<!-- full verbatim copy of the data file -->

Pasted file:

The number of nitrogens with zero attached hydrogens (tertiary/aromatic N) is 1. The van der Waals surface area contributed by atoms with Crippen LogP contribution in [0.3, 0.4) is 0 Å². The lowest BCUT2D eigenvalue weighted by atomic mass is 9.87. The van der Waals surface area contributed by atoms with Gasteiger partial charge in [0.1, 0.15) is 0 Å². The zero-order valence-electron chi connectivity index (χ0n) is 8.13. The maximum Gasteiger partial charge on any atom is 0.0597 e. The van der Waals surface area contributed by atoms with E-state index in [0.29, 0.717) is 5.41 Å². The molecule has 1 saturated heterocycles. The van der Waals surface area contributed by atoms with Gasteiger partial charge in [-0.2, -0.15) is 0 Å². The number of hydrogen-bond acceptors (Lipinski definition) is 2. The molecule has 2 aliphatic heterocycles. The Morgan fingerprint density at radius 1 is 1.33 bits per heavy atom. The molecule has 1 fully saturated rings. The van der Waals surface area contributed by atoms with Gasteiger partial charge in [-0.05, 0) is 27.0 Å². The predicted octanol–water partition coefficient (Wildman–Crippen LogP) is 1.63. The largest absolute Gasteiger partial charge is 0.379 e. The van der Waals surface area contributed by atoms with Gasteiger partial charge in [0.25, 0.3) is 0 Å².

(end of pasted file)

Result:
The number of nitrogens with zero attached hydrogens (tertiary/aromatic N) is 1. The van der Waals surface area contributed by atoms with Crippen LogP contribution in [0.3, 0.4) is 0 Å². The lowest BCUT2D eigenvalue weighted by atomic mass is 9.87. The van der Waals surface area contributed by atoms with Gasteiger partial charge in [0.1, 0.15) is 0 Å². The zero-order valence-electron chi connectivity index (χ0n) is 8.13. The maximum Gasteiger partial charge on any atom is 0.0597 e. The van der Waals surface area contributed by atoms with E-state index in [0.29, 0.717) is 5.41 Å². The molecule has 1 saturated heterocycles. The van der Waals surface area contributed by atoms with Gasteiger partial charge in [-0.2, -0.15) is 0 Å². The number of hydrogen-bond acceptors (Lipinski definition) is 2. The molecule has 2 aliphatic heterocycles. The Morgan fingerprint density at radius 1 is 1.33 bits per heavy atom. The molecule has 1 fully saturated rings. The van der Waals surface area contributed by atoms with Gasteiger partial charge in [-0.05, 0) is 27.0 Å². The predicted octanol–water partition coefficient (Wildman–Crippen LogP) is 1.63. The largest absolute Gasteiger partial charge is 0.379 e. The van der Waals surface area contributed by atoms with Gasteiger partial charge in [0.25, 0.3) is 0 Å².